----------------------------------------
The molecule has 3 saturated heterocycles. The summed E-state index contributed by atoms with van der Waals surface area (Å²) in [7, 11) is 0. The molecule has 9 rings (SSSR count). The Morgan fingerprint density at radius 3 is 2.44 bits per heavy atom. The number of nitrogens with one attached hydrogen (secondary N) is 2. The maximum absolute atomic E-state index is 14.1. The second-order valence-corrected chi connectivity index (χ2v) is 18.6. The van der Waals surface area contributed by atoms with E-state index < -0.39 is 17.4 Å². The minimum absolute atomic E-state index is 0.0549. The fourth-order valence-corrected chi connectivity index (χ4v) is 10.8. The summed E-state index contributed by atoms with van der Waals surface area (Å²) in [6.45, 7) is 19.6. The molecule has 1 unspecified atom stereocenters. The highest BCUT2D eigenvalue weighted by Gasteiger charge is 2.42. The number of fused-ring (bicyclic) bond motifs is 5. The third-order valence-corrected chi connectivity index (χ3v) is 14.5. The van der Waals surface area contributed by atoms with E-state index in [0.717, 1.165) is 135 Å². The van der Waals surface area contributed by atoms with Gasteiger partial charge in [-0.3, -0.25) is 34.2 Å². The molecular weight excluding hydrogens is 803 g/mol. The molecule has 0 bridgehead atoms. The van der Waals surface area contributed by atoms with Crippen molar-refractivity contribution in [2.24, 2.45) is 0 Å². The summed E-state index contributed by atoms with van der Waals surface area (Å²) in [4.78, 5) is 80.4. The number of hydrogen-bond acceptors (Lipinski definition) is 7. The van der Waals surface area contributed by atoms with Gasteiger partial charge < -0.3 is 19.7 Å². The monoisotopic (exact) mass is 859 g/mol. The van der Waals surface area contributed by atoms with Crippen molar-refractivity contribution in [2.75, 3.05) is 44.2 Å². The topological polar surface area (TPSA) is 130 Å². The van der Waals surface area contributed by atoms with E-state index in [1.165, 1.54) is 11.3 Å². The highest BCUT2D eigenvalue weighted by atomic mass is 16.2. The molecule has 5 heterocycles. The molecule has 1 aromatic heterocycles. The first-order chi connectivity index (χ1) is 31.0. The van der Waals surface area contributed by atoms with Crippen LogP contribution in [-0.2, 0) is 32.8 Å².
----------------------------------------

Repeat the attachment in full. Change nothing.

The molecule has 3 saturated heterocycles. The summed E-state index contributed by atoms with van der Waals surface area (Å²) in [7, 11) is 0. The molecule has 9 rings (SSSR count). The Morgan fingerprint density at radius 3 is 2.44 bits per heavy atom. The number of nitrogens with one attached hydrogen (secondary N) is 2. The maximum absolute atomic E-state index is 14.1. The second-order valence-corrected chi connectivity index (χ2v) is 18.6. The van der Waals surface area contributed by atoms with E-state index < -0.39 is 17.4 Å². The minimum absolute atomic E-state index is 0.0549. The fourth-order valence-corrected chi connectivity index (χ4v) is 10.8. The summed E-state index contributed by atoms with van der Waals surface area (Å²) in [6.45, 7) is 19.6. The molecule has 1 unspecified atom stereocenters. The highest BCUT2D eigenvalue weighted by Gasteiger charge is 2.42. The number of fused-ring (bicyclic) bond motifs is 5. The third-order valence-corrected chi connectivity index (χ3v) is 14.5. The van der Waals surface area contributed by atoms with E-state index in [0.717, 1.165) is 135 Å². The van der Waals surface area contributed by atoms with Gasteiger partial charge in [-0.3, -0.25) is 34.2 Å². The molecular weight excluding hydrogens is 803 g/mol. The molecule has 0 bridgehead atoms. The van der Waals surface area contributed by atoms with Crippen molar-refractivity contribution in [2.24, 2.45) is 0 Å². The summed E-state index contributed by atoms with van der Waals surface area (Å²) in [4.78, 5) is 80.4. The number of hydrogen-bond acceptors (Lipinski definition) is 7. The van der Waals surface area contributed by atoms with Gasteiger partial charge < -0.3 is 19.7 Å². The monoisotopic (exact) mass is 859 g/mol. The van der Waals surface area contributed by atoms with Crippen molar-refractivity contribution in [2.75, 3.05) is 44.2 Å². The topological polar surface area (TPSA) is 130 Å². The van der Waals surface area contributed by atoms with E-state index in [1.165, 1.54) is 11.3 Å². The highest BCUT2D eigenvalue weighted by atomic mass is 16.2. The molecule has 5 heterocycles. The molecule has 1 aromatic heterocycles. The first-order chi connectivity index (χ1) is 31.0. The van der Waals surface area contributed by atoms with Crippen LogP contribution in [-0.2, 0) is 32.8 Å².